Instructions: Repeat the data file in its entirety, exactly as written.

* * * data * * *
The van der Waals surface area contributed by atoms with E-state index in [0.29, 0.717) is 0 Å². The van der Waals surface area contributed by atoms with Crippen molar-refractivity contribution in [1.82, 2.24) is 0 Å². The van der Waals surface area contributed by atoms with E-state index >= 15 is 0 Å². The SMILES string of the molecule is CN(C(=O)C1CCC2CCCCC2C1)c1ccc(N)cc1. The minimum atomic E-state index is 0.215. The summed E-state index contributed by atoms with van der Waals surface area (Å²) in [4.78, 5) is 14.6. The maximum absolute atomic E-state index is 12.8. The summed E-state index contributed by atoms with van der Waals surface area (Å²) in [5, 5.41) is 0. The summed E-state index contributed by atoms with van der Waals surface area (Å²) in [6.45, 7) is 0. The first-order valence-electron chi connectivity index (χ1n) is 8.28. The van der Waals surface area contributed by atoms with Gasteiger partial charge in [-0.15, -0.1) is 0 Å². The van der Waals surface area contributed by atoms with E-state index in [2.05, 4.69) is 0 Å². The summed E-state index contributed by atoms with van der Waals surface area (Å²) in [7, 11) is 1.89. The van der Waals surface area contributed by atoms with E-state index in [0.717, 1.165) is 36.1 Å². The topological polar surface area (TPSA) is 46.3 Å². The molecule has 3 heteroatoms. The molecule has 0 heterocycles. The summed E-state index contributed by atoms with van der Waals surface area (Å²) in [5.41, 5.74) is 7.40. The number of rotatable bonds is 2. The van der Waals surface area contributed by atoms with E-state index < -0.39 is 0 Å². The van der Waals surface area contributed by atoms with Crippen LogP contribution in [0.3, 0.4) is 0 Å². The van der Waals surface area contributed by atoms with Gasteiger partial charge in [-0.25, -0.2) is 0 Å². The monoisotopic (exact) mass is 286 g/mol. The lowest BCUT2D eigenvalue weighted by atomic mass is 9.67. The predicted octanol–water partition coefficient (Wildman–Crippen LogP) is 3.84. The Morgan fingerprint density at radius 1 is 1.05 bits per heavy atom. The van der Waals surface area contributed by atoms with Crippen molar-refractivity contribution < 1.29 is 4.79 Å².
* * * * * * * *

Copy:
The van der Waals surface area contributed by atoms with E-state index in [0.29, 0.717) is 0 Å². The van der Waals surface area contributed by atoms with Crippen molar-refractivity contribution in [1.82, 2.24) is 0 Å². The van der Waals surface area contributed by atoms with E-state index >= 15 is 0 Å². The SMILES string of the molecule is CN(C(=O)C1CCC2CCCCC2C1)c1ccc(N)cc1. The minimum atomic E-state index is 0.215. The summed E-state index contributed by atoms with van der Waals surface area (Å²) in [4.78, 5) is 14.6. The maximum absolute atomic E-state index is 12.8. The summed E-state index contributed by atoms with van der Waals surface area (Å²) in [5, 5.41) is 0. The summed E-state index contributed by atoms with van der Waals surface area (Å²) in [6.45, 7) is 0. The first-order valence-electron chi connectivity index (χ1n) is 8.28. The van der Waals surface area contributed by atoms with Gasteiger partial charge in [-0.15, -0.1) is 0 Å². The van der Waals surface area contributed by atoms with E-state index in [2.05, 4.69) is 0 Å². The summed E-state index contributed by atoms with van der Waals surface area (Å²) in [7, 11) is 1.89. The van der Waals surface area contributed by atoms with E-state index in [0.717, 1.165) is 36.1 Å². The topological polar surface area (TPSA) is 46.3 Å². The molecule has 3 heteroatoms. The molecule has 0 heterocycles. The summed E-state index contributed by atoms with van der Waals surface area (Å²) in [5.41, 5.74) is 7.40. The number of rotatable bonds is 2. The van der Waals surface area contributed by atoms with E-state index < -0.39 is 0 Å². The van der Waals surface area contributed by atoms with Crippen LogP contribution in [0.3, 0.4) is 0 Å². The van der Waals surface area contributed by atoms with Gasteiger partial charge in [-0.25, -0.2) is 0 Å². The monoisotopic (exact) mass is 286 g/mol. The lowest BCUT2D eigenvalue weighted by atomic mass is 9.67. The predicted octanol–water partition coefficient (Wildman–Crippen LogP) is 3.84. The Morgan fingerprint density at radius 1 is 1.05 bits per heavy atom. The van der Waals surface area contributed by atoms with Crippen molar-refractivity contribution < 1.29 is 4.79 Å².